The 20something Guide To Eating Alone In Public

Fat Cat Eats
Cat Lau is the author of the blog Fat Cat Eats. She has watched Ratatouille so many times that she has decided to go to cooking school in Paris next year. When she’s not eating and traveling, she’s playing with her three Boston Terriers puppies in Thailand, where she lives.

“I’d rather die than eat alone.” By talking with friends, I’ve learned that many wouldn’t even consider uttering the words, “Table for one.”

Last summer I had an internship in Paris writing guides to the city, and part of my job was to review restaurants. Eating out at these places meant going to them alone, and it wasn’t always easy. Through experience I learned that it’s all about your mindset. Changing your attitude towards anything can automatically change your perception, even of something as daunting as eating out alone.

Eating alone can be intimidating, but fret not 20somethings, here’s a little guide to start loving your next date with yourself.

 

1. Being Alone Doesn’t Have to be Sad

You may find that eating out alone isn’t for you, but let’s face it, there will come a day when your friends are busy, or you might even be stood up by a date. Either way, it’s important to enjoy your alone time in public.

When eating alone, many people come to one conclusion: they feel like they are on display. It’s time to get over this idea and begin enjoying the moment. I learned from my time eating alone that it’s quality time you can spend with yourself. You can indulge in your guilty pleasures like people-watching or take a moment to reflect on your day.

2. Get off your phone

I found that one of the most challenging parts of eating alone is how to entertain myself while I’m waiting for my food. I used to depend on my phone for this distraction, but really, how many times can you scroll through your Instagram or Facebook feed? Or fake a very long phone call? Believe me, I’ve tried both and it doesn’t fool anyone. My advice: sit at the bar because there is always something to observe from there.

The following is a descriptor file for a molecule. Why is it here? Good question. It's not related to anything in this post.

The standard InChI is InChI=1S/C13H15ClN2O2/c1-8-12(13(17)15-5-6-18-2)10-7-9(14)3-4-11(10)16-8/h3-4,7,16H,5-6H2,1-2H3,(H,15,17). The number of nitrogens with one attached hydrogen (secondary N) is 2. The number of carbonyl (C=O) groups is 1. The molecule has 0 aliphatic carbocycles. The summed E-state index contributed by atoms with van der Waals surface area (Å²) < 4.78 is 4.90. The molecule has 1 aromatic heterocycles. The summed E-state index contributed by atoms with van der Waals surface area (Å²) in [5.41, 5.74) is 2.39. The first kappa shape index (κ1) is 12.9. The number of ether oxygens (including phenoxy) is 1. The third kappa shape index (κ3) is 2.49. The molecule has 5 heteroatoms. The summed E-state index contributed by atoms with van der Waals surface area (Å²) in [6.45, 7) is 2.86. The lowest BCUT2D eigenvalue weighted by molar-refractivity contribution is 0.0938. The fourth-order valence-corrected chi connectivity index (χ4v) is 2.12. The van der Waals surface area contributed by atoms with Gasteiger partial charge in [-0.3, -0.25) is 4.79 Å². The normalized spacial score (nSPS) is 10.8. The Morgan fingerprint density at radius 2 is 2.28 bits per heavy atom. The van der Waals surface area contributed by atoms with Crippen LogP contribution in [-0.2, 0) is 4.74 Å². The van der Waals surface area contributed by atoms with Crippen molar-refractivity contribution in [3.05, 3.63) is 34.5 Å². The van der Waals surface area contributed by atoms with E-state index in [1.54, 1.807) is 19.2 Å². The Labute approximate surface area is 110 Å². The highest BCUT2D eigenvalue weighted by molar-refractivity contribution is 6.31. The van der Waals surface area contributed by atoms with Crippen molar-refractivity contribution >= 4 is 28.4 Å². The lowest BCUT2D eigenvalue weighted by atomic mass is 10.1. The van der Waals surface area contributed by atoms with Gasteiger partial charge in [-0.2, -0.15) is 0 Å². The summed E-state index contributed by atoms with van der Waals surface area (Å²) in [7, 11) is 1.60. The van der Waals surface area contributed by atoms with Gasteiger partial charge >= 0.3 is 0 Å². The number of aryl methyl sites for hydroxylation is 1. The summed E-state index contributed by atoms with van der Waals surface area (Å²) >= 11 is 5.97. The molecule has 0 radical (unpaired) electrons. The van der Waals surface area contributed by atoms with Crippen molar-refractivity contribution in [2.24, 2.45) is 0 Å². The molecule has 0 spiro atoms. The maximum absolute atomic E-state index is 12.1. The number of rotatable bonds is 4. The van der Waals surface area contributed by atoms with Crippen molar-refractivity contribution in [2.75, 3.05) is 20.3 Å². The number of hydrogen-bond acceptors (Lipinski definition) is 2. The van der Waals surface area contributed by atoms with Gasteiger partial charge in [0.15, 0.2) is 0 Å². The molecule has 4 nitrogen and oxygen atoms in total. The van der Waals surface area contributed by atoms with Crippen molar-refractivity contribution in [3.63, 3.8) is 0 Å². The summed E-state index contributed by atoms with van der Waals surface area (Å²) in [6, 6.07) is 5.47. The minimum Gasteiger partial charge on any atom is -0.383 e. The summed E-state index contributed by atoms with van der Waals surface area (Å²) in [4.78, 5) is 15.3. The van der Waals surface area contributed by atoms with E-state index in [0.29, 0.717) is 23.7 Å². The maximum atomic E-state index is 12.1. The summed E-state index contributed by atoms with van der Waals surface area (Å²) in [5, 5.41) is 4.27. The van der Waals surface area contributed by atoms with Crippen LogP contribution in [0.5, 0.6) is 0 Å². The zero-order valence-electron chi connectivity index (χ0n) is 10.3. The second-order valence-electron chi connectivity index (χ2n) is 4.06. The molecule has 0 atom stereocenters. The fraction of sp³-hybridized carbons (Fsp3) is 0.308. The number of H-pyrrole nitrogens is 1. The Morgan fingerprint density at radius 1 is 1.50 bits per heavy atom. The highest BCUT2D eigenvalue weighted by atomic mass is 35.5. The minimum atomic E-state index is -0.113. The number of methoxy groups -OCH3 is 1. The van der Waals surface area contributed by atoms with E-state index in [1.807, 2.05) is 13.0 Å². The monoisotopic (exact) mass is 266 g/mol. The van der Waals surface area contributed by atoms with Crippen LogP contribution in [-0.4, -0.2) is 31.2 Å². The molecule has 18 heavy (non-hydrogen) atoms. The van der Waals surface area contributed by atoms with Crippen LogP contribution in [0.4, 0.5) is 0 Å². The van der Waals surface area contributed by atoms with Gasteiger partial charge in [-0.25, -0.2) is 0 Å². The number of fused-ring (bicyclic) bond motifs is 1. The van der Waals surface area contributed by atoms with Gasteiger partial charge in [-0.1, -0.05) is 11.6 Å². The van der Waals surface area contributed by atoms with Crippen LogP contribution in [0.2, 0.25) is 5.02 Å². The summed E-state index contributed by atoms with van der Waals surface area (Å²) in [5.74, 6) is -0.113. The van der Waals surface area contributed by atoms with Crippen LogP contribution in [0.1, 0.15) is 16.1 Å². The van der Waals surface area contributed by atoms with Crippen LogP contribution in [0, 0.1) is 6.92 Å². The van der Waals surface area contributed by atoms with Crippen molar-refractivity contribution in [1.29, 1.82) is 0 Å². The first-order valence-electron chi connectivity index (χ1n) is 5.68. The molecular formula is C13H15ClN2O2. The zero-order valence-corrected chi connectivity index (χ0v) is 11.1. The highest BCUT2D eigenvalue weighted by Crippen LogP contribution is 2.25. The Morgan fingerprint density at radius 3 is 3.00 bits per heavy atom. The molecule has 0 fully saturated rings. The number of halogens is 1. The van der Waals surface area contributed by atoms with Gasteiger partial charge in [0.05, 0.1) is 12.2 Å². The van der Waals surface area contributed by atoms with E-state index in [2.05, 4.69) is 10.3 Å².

3. Become a Fake Food Critic (it worked for me!)

I had to review a fancy restaurant at a hotel in Paris one day, so I donned my finer clothes and brought my notebook and camera to look more legit.

When I arrived at the restaurant, the hostess sat me at a beautiful table overlooking the garden. The waitress gave me the menu and a little stool for my camera and handbag. After I ordered my food, I decided to pull out the notebook to doodle. Before long, I noticed the waiters whispering to each other and smiling, and soon enough the Chef peered out from behind the kitchen and smiled with a little head nod. I like to think that I had them fooled.

I took the role so seriously that other people started believing it! I love to do this when I eat out alone because it makes me feel like I’m there for a purpose, and it makes me focus on what is on the table rather than other diners judging me.

4. Be Confident

Next time you muster up the courage to eat alone, remember that walking into a restaurant with your head held high automatically gives you a positive aura that can build your confidence. Be proud of your solo status!

 

Really, eating alone shouldn’t be such a big deal, and although sharing a meal with the people you love is always fun, eating alone can give you the freedom to eat whenever and whatever you want.

So next time you decide to eat alone, pick yourself up (perhaps a notebook and camera too), dine happily all by your lonesome and enjoy the experience.

 

Source :

News Week

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